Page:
Saleh Wanjala, popularly known as Bungoma James Bond, “spent the entire Sunday night crying hysterically” before he was found unconscious at his Khalaba Village home in Kanduyi Constituency, Bungoma County.
Wanjala arrived home after spending Sunday evening drinking alcohol, according to informants who spoke with K24 Digital.
On the fateful night, he went straight to his rented house without passing by his mother’s homestead as was always the norm, neighbours said.
Wanjala, 45, lived in a single-room mud-walled house, which is located several meters from his mother’s homestead.
“Throughout the night, he was crying hysterically,” a neighbour told K24 Digital.
“The cries were loud, suggesting he was in deep pain,” added the informant, who shares a rented house wall with the deceased.
The neighbour said that upon suspecting that Wanjala was in need of help, he rushed to the homestead of Wanjala’s mother in the wee hours of Monday morning and informed her about her son’s “strange” behaviour.
The deceased’s parent, Evelyne Kweyu, consequently, went to her son’s house, and requested neighbours to help her break down Wanjala’s window.
“We found him lying unconscious on the floor while foaming at the mouth,” said Kweyu.
Wanjala was taken to the Bungoma County Referral Hospital, where he was stabilised.
“His condition improved, and upon regaining consciousness, he said he was hungry. We bought him milk, which he took. However, his health deteriorated thereafter, leading to his death Monday afternoon,” said Kweyu.
The elderly woman said her son had, in the past three months, been battling alcohol addiction.
“He took a lot of alcohol, yet he hardly ate well,” said Wanjala’s mother.
“I suspect that the alcohol in his body contributed to his death.”
The deceased’s family are now waiting for a postmortem to be conducted on Tuesday next week to ascertain the cause of Wanjala’s death.
A funeral committee formed to raise funds for Wanjala’s burial says it is targeting Ksh300,000 for his burial scheduled for Tuesday, October 6.
“I wish to give my son a decent send-off, but I do not have money to do that. That is why the funeral committee has been formed,” said Kweyu.
“The [funeral] budget runs into hundreds of thousands because we are expecting local leaders including MPs, area senator and governor to attend the function.”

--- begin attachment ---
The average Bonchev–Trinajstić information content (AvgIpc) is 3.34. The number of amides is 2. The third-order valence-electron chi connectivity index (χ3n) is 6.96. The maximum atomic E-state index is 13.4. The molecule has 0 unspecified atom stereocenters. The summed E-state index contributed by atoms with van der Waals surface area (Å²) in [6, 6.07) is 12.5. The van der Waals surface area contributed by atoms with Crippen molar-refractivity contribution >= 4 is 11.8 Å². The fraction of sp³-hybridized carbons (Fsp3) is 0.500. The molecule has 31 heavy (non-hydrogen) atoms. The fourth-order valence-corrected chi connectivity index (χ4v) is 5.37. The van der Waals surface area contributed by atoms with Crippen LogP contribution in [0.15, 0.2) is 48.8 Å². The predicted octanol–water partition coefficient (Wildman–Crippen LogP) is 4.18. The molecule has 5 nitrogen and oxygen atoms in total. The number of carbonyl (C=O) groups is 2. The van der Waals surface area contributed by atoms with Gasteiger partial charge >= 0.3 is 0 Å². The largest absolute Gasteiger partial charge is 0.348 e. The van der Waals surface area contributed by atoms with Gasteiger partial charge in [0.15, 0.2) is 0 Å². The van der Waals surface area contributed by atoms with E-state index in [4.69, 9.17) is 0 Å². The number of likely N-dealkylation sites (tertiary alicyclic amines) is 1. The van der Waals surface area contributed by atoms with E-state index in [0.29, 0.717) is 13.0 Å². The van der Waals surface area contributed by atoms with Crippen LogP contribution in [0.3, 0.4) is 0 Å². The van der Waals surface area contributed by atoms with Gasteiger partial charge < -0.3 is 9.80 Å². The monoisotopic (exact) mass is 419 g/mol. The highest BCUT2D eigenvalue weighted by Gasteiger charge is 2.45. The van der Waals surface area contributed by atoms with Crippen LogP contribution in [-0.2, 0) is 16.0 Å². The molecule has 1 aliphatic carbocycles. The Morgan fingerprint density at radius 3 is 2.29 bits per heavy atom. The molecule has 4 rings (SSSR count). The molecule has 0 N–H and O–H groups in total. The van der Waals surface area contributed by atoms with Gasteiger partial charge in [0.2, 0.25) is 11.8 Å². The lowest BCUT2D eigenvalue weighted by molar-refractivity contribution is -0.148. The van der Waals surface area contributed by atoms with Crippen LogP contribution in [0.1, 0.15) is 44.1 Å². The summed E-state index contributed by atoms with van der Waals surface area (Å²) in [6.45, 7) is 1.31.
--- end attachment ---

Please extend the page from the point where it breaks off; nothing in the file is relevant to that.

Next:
The deceased, a divorcee, is survived by a 23-year-old daughter, who sat her KCSE exams last year.
Wanjala shot to fame in May 2016 after he clung onto a helicopter carrying the body of Jacob Juma. He was, consequently, arrested and arraigned.
On March 20, 2019, A Bungoma court, however, set him free, saying the case lodged against the defendant lacked merit.
The court ruled that Wanjala, who had been christened Bungoma’s James Bond on social media, did not endanger his life and that of the captain’s as had been argued by the prosecution.
Bungoma Principal Magistrate Charles Mutai said the prosecution failed to prove how Wanjala’s actions caused disturbance to the captain, and, as a result, made the copter stand a chance of crashing.
Wanjala was offered pro bono representation by lawyer Andrew Kituyi.
In his submission to court in 2017, the pilot, James Sigili, told the court that Wanjala caused no danger when he hung onto the helicopter.
Sigili, then-46, acting as a State witness, told Principal Magistrate William Chepseba that ‘James Bond’ caused no danger to him or his passengers.
While being cross examined by Wanjala’s lawyer Andrew Kituyi, Sigili blamed the police for failing to secure Posta grounds where the helicopter was to land, thus allowing youths to disrupt the removal of the body for public viewing.
“Your honour ‘Bond’ caused no danger to either me or my passengers because I had not even seen him hanging on the helicopter’s trunk. I was only informed by my co-pilot and the noise from the public. I just took him directly to Bungoma Airstrip where I left him to jump to safety,” said Sigili.
He said he had not encountered such an incident in the more than 20 years he had served as a pilot, but a majority of residents always milled around the helicopter to have a close look at it.
“Bond’s incident was a proof of bravery, its unique talent, he caused no danger because he was just curious and wanted to have a look at the body of Jacob Juma, I see nothing wrong,” he said.
Wanjala hogged media headlines in May 2016, when he precariously hung onto the helicopter for almost five kilometers — from Bungoma’s Posta grounds to the airstrip.
He was injured in the process when the aircraft dropped him at Posta grounds and was hospitalised at Bungoma County Referral Hospital for a week.